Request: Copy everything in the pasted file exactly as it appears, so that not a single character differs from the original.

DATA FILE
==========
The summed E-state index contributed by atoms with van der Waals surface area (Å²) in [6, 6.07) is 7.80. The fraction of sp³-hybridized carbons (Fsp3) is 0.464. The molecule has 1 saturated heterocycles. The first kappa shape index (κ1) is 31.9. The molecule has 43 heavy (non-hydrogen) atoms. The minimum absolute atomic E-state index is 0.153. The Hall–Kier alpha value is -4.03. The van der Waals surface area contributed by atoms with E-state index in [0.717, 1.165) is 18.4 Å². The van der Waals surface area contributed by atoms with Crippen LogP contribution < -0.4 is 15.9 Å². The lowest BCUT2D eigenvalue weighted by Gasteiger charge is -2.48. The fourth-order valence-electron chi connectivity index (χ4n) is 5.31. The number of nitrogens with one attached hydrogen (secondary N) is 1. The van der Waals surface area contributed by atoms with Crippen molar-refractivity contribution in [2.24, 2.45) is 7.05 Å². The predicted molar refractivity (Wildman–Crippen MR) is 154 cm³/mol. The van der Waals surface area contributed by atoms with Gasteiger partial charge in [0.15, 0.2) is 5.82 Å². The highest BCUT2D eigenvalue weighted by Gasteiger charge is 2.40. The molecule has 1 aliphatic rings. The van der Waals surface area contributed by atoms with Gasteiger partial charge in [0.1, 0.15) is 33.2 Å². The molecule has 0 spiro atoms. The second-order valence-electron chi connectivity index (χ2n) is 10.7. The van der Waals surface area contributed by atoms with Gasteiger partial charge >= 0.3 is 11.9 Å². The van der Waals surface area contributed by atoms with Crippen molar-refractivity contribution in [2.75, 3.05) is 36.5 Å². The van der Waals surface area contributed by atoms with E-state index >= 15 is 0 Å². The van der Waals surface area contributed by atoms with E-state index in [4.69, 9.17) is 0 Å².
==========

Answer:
The summed E-state index contributed by atoms with van der Waals surface area (Å²) in [6, 6.07) is 7.80. The fraction of sp³-hybridized carbons (Fsp3) is 0.464. The molecule has 1 saturated heterocycles. The first kappa shape index (κ1) is 31.9. The molecule has 43 heavy (non-hydrogen) atoms. The minimum absolute atomic E-state index is 0.153. The Hall–Kier alpha value is -4.03. The van der Waals surface area contributed by atoms with E-state index in [0.717, 1.165) is 18.4 Å². The van der Waals surface area contributed by atoms with Crippen LogP contribution < -0.4 is 15.9 Å². The lowest BCUT2D eigenvalue weighted by Gasteiger charge is -2.48. The fourth-order valence-electron chi connectivity index (χ4n) is 5.31. The number of nitrogens with one attached hydrogen (secondary N) is 1. The van der Waals surface area contributed by atoms with Crippen molar-refractivity contribution in [2.24, 2.45) is 7.05 Å². The predicted molar refractivity (Wildman–Crippen MR) is 154 cm³/mol. The van der Waals surface area contributed by atoms with Gasteiger partial charge in [0.15, 0.2) is 5.82 Å². The highest BCUT2D eigenvalue weighted by Gasteiger charge is 2.40. The molecule has 1 aliphatic rings. The van der Waals surface area contributed by atoms with Gasteiger partial charge in [0.1, 0.15) is 33.2 Å². The molecule has 0 spiro atoms. The second-order valence-electron chi connectivity index (χ2n) is 10.7. The van der Waals surface area contributed by atoms with Gasteiger partial charge >= 0.3 is 11.9 Å². The van der Waals surface area contributed by atoms with Crippen molar-refractivity contribution in [2.75, 3.05) is 36.5 Å². The van der Waals surface area contributed by atoms with E-state index >= 15 is 0 Å². The van der Waals surface area contributed by atoms with E-state index in [4.69, 9.17) is 0 Å².